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6 Ways to Prep Your Child for a Hurricane

6 Ways to Prep Your Child for a Hurricane - Columbia SC Moms Blog

I went to a Bible study Wednesday night, and of course, the conversation centered on the pending arrival of Hurricane Florence. We talked about who had done what, and who had loved ones on the coast. We also talked about kids – how to deal with their anxiety and who was going crazy after two days of no school. 

I had to smile a bit about that, because as a homeschool mom, my kids are home every day. But I also really do get it, because our schedule has been disrupted, too, as other activities (the ones I count on for a break!) have been cancelled and lessons have given way to hurricane preparation.

So here are some things to keep in mind as you go into an unknown number of stormy days with your kids at home.

Send Them Outside

Okay, not in the middle of the storm. But in these days of the calm before the storm, send them outside to play! Take them to the park! Let them go bike-riding. Burn off that energy now, because there will be at least a couple of days when we will all be stuck inside our four walls.

Keep Them Busy

Give them tasks to do. We spent part of Wednesday cleaning out gutters and kept our kids involved handing us hoses and telling us if the water was coming through the downspout or not. Today, they are going to help me finish prepping our yard by moving yard furniture and picking up branches that are down. They will help me gather the flashlights and other emergency items that we haven’t put together yet, and to pack an emergency “just in case” bag.

Teach Them

Welcome to Homeschooling 101! Weather events are amazing opportunities to teach your own children! FEMA has a great interactive game where kids can select items to put in an emergency kit. Hurricane and extreme weather sites abound. Here are a few I have found especially helpful to explain terms to my kids they have heard over the last week. NOTE – check these in advance and, as with all things online, don’t just turn them loose on it. Learn together!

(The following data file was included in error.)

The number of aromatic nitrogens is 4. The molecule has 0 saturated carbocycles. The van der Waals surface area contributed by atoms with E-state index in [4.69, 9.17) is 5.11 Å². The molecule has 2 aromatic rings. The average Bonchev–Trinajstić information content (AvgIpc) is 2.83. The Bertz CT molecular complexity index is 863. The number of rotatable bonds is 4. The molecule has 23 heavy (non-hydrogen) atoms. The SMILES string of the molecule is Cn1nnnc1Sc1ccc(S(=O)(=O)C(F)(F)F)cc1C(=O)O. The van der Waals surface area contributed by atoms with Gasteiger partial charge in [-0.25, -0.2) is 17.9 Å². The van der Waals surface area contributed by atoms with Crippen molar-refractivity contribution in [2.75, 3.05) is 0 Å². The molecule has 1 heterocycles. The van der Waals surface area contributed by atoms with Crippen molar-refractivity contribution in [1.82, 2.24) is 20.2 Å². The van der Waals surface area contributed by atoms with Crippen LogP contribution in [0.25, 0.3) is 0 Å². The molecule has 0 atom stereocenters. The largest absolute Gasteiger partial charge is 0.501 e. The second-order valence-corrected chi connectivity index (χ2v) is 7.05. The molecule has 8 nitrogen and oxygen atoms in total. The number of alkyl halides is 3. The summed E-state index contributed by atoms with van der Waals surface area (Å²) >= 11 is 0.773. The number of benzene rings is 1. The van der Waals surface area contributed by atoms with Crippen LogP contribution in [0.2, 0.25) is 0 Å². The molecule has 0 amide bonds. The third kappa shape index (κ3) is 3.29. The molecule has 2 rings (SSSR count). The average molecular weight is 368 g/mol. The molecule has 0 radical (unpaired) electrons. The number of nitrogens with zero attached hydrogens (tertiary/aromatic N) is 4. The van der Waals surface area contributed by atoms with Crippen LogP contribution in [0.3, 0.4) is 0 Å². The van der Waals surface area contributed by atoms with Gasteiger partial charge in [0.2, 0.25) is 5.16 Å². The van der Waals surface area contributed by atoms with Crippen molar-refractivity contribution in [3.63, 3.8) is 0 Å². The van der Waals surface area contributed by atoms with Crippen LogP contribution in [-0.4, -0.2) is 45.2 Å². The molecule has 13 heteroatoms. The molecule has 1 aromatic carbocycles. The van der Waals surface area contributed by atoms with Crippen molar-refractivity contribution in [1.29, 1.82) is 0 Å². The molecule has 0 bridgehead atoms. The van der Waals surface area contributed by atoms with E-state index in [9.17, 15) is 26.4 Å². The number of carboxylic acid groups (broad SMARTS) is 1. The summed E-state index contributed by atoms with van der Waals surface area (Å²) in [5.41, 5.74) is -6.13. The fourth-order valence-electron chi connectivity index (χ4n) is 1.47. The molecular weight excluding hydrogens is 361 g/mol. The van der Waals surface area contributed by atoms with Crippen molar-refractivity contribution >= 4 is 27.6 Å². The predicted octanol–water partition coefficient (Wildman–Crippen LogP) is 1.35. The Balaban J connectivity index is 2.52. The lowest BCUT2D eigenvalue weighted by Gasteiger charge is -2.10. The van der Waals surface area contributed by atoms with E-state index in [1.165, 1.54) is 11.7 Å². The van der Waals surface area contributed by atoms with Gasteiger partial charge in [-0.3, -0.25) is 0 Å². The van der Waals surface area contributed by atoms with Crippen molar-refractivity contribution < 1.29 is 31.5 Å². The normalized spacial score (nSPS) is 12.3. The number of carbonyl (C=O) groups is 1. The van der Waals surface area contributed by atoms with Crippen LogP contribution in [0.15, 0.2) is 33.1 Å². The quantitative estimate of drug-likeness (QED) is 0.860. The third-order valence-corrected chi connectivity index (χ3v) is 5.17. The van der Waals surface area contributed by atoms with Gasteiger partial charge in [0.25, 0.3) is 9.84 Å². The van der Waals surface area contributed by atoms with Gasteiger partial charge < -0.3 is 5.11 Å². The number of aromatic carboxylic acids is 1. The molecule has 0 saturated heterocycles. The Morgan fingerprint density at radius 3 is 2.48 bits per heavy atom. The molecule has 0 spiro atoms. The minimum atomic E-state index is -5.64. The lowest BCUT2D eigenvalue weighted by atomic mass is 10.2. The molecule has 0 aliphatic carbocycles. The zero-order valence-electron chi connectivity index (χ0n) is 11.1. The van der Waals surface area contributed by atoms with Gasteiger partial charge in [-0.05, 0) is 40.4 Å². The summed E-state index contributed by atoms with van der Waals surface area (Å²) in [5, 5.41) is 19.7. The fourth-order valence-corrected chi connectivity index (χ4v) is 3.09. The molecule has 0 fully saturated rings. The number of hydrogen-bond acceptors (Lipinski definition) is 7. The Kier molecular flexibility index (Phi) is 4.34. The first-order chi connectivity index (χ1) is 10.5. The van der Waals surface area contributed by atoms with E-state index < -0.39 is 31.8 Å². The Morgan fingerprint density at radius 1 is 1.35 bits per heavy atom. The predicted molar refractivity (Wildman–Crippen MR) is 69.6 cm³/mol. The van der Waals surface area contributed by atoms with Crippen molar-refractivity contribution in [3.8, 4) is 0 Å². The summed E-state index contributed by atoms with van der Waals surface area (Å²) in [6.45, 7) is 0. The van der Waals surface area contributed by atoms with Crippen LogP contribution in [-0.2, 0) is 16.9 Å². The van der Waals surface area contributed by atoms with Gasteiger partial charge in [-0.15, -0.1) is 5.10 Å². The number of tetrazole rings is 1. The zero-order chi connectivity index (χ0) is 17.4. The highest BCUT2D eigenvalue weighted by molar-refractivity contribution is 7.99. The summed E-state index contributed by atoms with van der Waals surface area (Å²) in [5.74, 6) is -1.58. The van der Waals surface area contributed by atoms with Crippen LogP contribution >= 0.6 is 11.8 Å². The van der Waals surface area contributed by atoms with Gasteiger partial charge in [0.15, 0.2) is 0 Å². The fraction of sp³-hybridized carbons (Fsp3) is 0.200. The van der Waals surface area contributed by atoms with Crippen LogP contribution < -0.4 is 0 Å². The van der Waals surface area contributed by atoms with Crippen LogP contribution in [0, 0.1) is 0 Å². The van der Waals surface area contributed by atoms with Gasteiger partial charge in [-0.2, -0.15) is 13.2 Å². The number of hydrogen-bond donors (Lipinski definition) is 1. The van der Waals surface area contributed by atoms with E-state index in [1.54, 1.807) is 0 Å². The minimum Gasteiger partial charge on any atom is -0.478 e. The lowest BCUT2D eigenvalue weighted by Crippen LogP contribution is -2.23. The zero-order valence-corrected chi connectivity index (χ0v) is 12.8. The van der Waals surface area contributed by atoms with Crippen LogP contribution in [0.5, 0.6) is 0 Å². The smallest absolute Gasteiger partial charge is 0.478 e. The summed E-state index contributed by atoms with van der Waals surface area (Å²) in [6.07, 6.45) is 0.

Along with learning about hurricanes specifically, take the opportunity for other learning projects! Give your kids your phone or camera and have them take pictures to document what you are doing to prepare for the storm. Find out what our city is doing to help evacuees from the coast and how they can help, whether now or after the storm passes through. Show them how to make their own anemometer to measure wind speed, barometer to show that air pressure is increasing or decreasing, or rain gauge to measure rainfall.

I am also going to use our penmanship time to have them copy and memorize some Bible passages about trusting God in a storm (which is good for my heart, too!). You can also spend time learning things that have nothing to do with hurricanes – IXL has tons of practice in math, language arts, and other topics, and is completely free.

Guard What You Say and Do

Are you anxious about the storm? Prone to spending a lot of time checking for updates on your phone or your computer or the TV? I am! But I realized a couple of days ago how my anxiety is impacting my kids, especially my six-year-old son. It is good to let our kids know that we are also scared or concerned, but when they see us obsessing, our own fear gets magnified so many more times in their young minds and hearts. So watch for how you talk about it to them, around them, or on the phone within their hearing.

Limit the Screen Time

It is so easy to hand the kids a device to occupy their time, especially when everything is abnormal and it feels like vacation. But I strongly encourage you to limit that. For one, you need to get them outside (see point 1!). For another, they won’t be able to stay on all the time if/when you lose power, and being used to using them in small spurts will prepare them for that possibility.

Keep Things as Normal as Possible

As much as possible, stick to normal bedtimes, chore routines, and other expectations.  Make a schedule for the days when you will be stuck inside so they know what to expect. Kids thrive on normalcy, especially during times of crisis, and to be honest, so do we. 

And when we are doing better, so are they, as they need us to be their anchors, whether in a storm or regular day-to-day life. With a little effort, the forced togetherness from Hurricane Florence can strengthen your bonds as a family and make memories that they will carry with them for the rest of their lives!

What activities would you add to the list?

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